Bakrid is directed by Jagedeesan Subbu, who helmed the critically acclaimed film Sigai (OTT platform) and has Vikranth playing the lead. Vikranth had his own failures and found it difficult to get out of the comfort zone. Inspite of the failures, he continued to take good roles which came across, however small it was. I think it was Suseenthiran’s Pandianaadu which showcased him as a real talent. He did some good roles in Kavan and Gethu too. His last film as hero “Vennila Kabadi Kuzhu 2” dint do well. Every big hero in Kollywood had that one film, which changed their career. Bakrid will do the same for this talented actor.
The story revolves around Rathinam (Vikranth), who gets hold of his ancestral property after a long litigation and tries to restart farming in the forsaken land. However, he runs short of money and decide to seek some hand loan from an influential Muslim money lender. Incidentally, he happens to sight two camels - a mother and its offspring brought for slaughtering. The money lender gets furious with his guys as they bring the young camel along with the mother and they wonder what could be done with it.
Rathinam comes forward and offers to take care of the young camel. The camel becomes the eye of attraction for everyone in the village and the family start to develop a deep bond. However, the camel becomes ill and the veterinary doctor suggest Rathinam to take it back to its habitat in Rajasthan. The rest of the film deals with the issues faced by Rathinam in this journey.
The film unfolds in a period of one year between the festival and rightly titled as “Bakrid”.There are several messages the director conveys in the film at different point but never blows it out of proportion or goes overboard. Especially, I loved the scene where the father tries to make his daughter forget about the lays chips (read as junk food) packet she brought by playing bubbles with her. This clearly sets the families values. Even the problems created in the name of cow protection or slaughtering of animals is dealt neatly without exaggeration. While the film largely dwells on the man and animal relationship, its these subtle messages that makes it lively and relevant in today's world.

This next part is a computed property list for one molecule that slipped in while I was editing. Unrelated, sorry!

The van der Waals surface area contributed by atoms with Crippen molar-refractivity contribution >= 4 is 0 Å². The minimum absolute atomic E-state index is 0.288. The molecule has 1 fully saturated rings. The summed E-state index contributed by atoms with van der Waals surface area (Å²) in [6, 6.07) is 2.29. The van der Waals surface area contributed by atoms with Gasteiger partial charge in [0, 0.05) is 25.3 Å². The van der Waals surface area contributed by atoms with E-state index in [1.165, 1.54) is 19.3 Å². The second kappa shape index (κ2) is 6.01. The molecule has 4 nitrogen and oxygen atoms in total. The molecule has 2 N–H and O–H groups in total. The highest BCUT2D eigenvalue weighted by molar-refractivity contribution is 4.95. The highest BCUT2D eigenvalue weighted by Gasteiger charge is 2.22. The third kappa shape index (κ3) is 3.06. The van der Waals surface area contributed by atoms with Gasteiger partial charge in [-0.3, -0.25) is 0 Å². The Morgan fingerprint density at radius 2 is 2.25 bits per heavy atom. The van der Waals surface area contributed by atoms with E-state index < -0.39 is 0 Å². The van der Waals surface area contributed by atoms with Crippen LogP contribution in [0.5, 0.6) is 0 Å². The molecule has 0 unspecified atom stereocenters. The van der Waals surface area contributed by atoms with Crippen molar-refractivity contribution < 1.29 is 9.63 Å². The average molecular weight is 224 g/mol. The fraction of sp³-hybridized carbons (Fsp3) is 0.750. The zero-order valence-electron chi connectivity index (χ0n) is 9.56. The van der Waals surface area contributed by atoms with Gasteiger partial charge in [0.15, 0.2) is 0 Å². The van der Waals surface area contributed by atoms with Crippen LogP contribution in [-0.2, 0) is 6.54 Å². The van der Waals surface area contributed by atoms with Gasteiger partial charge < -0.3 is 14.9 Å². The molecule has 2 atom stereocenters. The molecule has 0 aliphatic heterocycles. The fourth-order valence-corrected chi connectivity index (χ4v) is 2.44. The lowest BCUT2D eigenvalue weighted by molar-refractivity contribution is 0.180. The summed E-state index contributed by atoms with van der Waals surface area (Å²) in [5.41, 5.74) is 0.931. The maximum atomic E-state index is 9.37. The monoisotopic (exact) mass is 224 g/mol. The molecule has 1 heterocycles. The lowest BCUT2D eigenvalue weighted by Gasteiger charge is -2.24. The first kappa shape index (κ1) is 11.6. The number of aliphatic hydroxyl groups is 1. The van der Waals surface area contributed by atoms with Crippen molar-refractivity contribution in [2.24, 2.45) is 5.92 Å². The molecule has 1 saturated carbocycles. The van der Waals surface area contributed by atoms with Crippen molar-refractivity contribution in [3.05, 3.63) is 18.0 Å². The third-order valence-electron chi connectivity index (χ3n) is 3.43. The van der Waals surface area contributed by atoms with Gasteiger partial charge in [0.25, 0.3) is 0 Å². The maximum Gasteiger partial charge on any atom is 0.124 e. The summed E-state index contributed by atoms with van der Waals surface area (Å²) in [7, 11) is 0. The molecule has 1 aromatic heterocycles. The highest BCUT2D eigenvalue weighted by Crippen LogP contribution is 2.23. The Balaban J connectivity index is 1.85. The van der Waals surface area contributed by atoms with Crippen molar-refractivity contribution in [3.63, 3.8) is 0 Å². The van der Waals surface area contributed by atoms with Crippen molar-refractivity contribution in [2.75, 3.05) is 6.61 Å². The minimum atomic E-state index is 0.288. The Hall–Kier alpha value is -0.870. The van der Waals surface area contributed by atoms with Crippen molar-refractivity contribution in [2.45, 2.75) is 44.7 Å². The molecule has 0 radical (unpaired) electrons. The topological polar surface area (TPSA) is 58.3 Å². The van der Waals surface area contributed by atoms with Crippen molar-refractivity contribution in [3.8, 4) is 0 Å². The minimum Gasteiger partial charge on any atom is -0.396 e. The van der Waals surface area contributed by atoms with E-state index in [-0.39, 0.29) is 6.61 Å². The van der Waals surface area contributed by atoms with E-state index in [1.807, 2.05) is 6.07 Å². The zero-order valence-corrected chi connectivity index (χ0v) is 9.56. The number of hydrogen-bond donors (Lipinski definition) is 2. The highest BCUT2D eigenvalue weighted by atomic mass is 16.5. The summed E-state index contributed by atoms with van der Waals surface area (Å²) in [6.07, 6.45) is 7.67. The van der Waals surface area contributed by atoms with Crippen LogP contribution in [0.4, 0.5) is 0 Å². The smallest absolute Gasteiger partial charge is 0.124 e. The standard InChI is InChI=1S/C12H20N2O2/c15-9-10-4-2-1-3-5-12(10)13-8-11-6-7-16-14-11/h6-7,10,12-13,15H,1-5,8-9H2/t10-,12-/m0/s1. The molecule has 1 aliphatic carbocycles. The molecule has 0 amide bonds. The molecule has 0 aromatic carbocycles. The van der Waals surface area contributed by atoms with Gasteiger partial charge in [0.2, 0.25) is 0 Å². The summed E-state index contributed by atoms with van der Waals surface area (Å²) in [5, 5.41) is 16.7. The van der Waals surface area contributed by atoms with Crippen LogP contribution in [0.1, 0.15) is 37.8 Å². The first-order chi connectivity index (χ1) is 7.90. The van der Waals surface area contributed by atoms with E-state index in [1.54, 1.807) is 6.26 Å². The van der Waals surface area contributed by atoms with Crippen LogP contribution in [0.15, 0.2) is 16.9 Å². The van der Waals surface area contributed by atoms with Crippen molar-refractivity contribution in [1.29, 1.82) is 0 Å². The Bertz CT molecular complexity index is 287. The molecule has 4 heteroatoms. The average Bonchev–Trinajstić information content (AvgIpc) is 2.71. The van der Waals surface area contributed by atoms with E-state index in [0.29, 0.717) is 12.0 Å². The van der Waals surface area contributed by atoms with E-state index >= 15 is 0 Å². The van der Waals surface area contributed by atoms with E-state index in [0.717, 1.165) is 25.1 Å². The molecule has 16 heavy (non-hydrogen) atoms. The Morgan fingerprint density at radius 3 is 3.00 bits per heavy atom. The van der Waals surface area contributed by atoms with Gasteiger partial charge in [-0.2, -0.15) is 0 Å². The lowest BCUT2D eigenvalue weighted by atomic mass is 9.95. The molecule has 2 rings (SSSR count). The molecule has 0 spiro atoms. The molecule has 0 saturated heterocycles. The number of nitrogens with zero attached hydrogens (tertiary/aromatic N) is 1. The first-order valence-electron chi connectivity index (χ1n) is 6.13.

There are several moments which will make you blissful with the heavy dose of “feel-good” factors throughout - the North Indian lorry driver and his cleaner who try to fleece Rathinam first but later help him, the foreigner who decides to help Rathinam (the fact that he can speak Tamil language but people within our country refuse to learn other languages), the Rajasthani guy (from Tamil Nadu) who offer him Idli and Vada in the dessert, the veterinary doctor who treats the camel without any fee – the list goes on.
Vikranth is a revelation in Bakrid – he shoulders the entire film and nails the character or Rathinam. He has really worked on his body language, mannerisms, dialogues and delivers one of the best performance in recent times by any actor. The supporting actors also do a good job. Vasundhara Kashyap (Rathinam’s wife) is apt for the role. The lorry driver and the cleaner perform really well. The Malayalam actor who comes as his friend bring some laughter.
Technically, the films is good. D.Imman’s BGM and songs are good and apt for the film. Cinematography (by the director himself) is natural and gives an authentic feel. While you may think the film is very simple in narration and presentation, but am sure lot of efforts would have gone into the making to get the location and feel right and the very act of getting to shoot with a camel and related permissions. It’s a commendable job by the director in presenting the film realistic as possible. On the negatives, the film gets little dragging in the second half, especially the song which comes after Sarah is lost was long and could have been trimmed.
Bakrid is a clean film made with lot of heart and soul. Don’t miss this!!
Rating – 3.75/5